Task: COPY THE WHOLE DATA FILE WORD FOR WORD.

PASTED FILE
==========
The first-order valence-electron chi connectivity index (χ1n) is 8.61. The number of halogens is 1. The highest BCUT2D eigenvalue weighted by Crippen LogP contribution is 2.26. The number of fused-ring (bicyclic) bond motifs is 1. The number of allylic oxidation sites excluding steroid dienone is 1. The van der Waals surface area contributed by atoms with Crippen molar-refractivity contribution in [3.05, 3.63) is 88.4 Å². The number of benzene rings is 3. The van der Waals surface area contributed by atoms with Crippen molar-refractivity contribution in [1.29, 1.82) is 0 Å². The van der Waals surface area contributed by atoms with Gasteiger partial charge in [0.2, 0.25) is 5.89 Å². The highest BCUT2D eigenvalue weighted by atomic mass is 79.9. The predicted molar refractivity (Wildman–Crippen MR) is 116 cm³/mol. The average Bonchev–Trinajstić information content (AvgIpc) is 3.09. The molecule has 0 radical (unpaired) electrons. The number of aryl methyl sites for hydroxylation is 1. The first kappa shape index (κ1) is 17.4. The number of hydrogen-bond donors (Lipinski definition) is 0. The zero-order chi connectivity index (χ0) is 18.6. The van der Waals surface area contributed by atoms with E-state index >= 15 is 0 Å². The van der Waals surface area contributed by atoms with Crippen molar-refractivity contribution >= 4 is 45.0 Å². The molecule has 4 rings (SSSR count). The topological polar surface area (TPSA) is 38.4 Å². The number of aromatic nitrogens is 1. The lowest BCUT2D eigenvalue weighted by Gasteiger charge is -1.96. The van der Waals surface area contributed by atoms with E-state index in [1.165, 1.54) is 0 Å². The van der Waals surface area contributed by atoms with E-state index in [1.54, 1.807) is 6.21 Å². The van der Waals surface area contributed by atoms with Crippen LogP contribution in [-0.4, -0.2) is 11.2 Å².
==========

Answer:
The first-order valence-electron chi connectivity index (χ1n) is 8.61. The number of halogens is 1. The highest BCUT2D eigenvalue weighted by Crippen LogP contribution is 2.26. The number of fused-ring (bicyclic) bond motifs is 1. The number of allylic oxidation sites excluding steroid dienone is 1. The van der Waals surface area contributed by atoms with Crippen molar-refractivity contribution in [3.05, 3.63) is 88.4 Å². The number of benzene rings is 3. The van der Waals surface area contributed by atoms with Crippen molar-refractivity contribution in [1.29, 1.82) is 0 Å². The van der Waals surface area contributed by atoms with Gasteiger partial charge in [0.2, 0.25) is 5.89 Å². The highest BCUT2D eigenvalue weighted by atomic mass is 79.9. The predicted molar refractivity (Wildman–Crippen MR) is 116 cm³/mol. The average Bonchev–Trinajstić information content (AvgIpc) is 3.09. The molecule has 0 radical (unpaired) electrons. The number of aryl methyl sites for hydroxylation is 1. The first kappa shape index (κ1) is 17.4. The number of hydrogen-bond donors (Lipinski definition) is 0. The zero-order chi connectivity index (χ0) is 18.6. The van der Waals surface area contributed by atoms with E-state index >= 15 is 0 Å². The van der Waals surface area contributed by atoms with Crippen molar-refractivity contribution >= 4 is 45.0 Å². The molecule has 4 rings (SSSR count). The topological polar surface area (TPSA) is 38.4 Å². The number of aromatic nitrogens is 1. The lowest BCUT2D eigenvalue weighted by Gasteiger charge is -1.96. The van der Waals surface area contributed by atoms with E-state index in [1.165, 1.54) is 0 Å². The van der Waals surface area contributed by atoms with E-state index in [1.54, 1.807) is 6.21 Å². The van der Waals surface area contributed by atoms with Crippen LogP contribution in [-0.4, -0.2) is 11.2 Å².